You first need a website and business cards. Without these, there’s no point going out to network or engage others with what you do. Right? Wrong.
Before I got a functional website and business cards, I used good old social media and physical networking to get my name out and meet new people. And I relied on an insight into human psychology called first impressions. Just like me, by the time people I’d met and interacted with wandered over to my website, they’d already decided whether they liked me or not and whether they wanted to work with me. We almost always make up our minds as to whether we’re making a purchase long before we step into a store or listen to a sales pitch.
I do believe in websites as valuable real estate and business cards as important calling cards, but I don’t believe in waiting. While branding was taking place and my website was being created, I started to work the streets. I didn’t want to fall into the tempting rut called, perfection. In my day to day work, I come across many who will not make a move unless and until their website is complete and perfect.
Thing is, for the entrepreneur 0 to 3 years in, your website will be a work in progress until you finally settle on your niche. You will likely have more material to add to it, different messaging, and a clearer direction than when you first began. The first website although perfect and beloved in our eyes is usually a hot mess of contradictions with niche, target market, and offerings.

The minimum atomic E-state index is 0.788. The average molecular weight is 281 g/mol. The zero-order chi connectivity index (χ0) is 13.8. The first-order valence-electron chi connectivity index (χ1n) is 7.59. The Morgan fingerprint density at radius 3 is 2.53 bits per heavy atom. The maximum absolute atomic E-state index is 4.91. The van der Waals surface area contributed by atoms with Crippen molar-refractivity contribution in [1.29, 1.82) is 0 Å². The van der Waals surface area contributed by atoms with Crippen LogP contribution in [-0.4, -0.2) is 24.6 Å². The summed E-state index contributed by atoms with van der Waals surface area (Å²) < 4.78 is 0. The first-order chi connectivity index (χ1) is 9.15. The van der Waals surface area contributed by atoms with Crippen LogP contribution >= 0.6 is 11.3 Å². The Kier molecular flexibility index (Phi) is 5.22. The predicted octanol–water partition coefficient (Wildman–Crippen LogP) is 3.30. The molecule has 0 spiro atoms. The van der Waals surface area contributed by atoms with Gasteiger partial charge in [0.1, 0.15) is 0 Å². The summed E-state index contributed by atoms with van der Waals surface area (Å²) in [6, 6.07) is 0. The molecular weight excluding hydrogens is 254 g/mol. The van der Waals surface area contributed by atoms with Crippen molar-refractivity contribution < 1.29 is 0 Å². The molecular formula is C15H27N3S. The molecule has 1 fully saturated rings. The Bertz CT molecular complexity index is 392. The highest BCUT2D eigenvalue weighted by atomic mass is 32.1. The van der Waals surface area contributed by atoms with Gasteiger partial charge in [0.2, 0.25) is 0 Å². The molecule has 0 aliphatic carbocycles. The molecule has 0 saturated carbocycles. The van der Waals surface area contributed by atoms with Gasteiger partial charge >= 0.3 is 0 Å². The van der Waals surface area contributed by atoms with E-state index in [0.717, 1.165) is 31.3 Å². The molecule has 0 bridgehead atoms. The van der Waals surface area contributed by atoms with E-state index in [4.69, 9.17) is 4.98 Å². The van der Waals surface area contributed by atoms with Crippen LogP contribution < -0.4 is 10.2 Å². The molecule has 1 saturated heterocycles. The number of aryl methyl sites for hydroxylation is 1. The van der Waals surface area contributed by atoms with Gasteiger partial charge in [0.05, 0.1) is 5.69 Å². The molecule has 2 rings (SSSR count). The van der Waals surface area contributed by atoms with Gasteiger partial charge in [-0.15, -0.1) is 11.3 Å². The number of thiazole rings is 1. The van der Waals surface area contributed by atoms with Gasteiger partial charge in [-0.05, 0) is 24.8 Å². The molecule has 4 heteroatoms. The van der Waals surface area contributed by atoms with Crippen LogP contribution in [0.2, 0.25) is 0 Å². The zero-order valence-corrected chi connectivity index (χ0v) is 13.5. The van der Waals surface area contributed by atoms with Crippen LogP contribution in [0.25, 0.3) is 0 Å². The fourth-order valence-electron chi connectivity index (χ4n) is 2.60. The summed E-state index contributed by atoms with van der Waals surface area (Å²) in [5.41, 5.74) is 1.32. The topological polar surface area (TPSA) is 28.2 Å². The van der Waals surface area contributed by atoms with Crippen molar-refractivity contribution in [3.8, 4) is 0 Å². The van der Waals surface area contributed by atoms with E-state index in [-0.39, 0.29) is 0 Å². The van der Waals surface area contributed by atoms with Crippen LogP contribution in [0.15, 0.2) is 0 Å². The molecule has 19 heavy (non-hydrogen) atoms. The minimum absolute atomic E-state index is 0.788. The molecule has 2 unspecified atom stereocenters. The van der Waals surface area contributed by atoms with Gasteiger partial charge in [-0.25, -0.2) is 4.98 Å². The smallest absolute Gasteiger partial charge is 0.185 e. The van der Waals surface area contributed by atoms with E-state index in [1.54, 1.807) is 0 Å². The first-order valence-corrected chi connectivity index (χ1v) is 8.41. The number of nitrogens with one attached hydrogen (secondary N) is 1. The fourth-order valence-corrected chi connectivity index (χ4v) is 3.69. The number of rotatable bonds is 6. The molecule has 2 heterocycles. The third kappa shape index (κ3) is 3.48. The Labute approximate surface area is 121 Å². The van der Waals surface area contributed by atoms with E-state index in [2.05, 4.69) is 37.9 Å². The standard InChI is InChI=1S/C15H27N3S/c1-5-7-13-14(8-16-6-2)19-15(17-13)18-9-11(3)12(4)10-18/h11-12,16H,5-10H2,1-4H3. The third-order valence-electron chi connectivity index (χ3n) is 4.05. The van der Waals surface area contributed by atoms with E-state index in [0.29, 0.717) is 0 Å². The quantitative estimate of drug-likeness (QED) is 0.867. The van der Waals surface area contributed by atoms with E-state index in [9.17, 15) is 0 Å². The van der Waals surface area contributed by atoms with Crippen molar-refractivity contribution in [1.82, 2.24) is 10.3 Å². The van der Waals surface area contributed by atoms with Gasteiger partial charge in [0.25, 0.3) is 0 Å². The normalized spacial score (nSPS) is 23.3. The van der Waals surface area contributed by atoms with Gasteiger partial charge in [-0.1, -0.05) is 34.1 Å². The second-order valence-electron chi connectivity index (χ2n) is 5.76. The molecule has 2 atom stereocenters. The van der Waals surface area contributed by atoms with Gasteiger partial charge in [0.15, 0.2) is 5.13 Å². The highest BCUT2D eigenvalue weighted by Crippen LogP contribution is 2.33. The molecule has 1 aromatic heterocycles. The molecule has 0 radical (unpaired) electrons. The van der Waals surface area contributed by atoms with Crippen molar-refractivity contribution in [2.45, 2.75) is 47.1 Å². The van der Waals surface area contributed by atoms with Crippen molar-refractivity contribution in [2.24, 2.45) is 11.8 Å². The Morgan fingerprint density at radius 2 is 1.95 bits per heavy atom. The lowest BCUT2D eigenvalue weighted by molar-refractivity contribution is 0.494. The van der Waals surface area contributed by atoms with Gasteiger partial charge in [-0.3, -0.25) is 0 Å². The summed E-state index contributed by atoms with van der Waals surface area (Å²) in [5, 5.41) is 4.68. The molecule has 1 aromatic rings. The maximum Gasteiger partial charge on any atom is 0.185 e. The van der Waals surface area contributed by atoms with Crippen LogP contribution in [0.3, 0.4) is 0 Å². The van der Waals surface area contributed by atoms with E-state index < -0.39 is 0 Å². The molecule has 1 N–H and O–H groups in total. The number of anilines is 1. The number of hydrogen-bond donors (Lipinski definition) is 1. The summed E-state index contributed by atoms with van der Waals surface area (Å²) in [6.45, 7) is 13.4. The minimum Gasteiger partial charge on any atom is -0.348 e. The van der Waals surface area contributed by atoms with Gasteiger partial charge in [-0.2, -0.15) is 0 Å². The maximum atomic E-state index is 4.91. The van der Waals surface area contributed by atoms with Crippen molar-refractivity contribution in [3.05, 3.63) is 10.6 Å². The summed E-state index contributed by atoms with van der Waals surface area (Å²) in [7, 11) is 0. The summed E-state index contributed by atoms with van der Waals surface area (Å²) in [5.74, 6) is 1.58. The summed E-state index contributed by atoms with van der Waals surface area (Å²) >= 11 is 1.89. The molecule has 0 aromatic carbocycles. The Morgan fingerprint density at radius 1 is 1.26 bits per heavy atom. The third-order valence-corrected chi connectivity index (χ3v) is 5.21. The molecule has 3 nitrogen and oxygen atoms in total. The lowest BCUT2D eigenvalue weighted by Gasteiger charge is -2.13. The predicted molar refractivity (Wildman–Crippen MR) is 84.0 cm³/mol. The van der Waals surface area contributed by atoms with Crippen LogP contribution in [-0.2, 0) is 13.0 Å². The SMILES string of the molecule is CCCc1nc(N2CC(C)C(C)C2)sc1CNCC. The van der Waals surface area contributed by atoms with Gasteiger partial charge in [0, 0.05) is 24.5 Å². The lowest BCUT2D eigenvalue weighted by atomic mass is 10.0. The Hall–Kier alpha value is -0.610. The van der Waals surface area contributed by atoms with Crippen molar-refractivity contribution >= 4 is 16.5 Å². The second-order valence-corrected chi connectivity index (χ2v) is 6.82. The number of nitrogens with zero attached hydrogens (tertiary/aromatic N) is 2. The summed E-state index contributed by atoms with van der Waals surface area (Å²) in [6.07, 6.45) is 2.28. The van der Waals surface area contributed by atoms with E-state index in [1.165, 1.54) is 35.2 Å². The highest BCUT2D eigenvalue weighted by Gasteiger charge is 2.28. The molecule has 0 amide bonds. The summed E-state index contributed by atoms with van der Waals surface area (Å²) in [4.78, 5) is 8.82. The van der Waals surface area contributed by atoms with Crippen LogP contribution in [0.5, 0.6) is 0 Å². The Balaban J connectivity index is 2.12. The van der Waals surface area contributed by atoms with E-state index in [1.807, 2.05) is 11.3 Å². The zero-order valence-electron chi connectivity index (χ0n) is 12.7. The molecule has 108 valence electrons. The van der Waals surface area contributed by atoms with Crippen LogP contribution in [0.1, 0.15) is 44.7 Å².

I have seen many job titles and positioning statements change over three years as one becomes more specialized in his/her role. As much as you believe that you are specific in the beginning, you soon learn that you are as generic as they come and it becomes vital to your business success to find your single narrow lane.
A website and business cards are important. But more so is your ability to get out and consistently connect. It is through my daily interaction with others that I learned how to position myself. I used their body language, questions, comments, and suggestions to guide me to that place where I belonged.
I threw myself into functions with people whose work and success intimidated me just so that I could learn from their reaction whether I was clear in my messaging or not. That’s what I’d advise you to do. Forget appearing perfect and as a subject matter expert; go for real life experience and feedback so that you can quickly get to the place where you are confident and can speak to the value you bring into others’ lives without a crutch.
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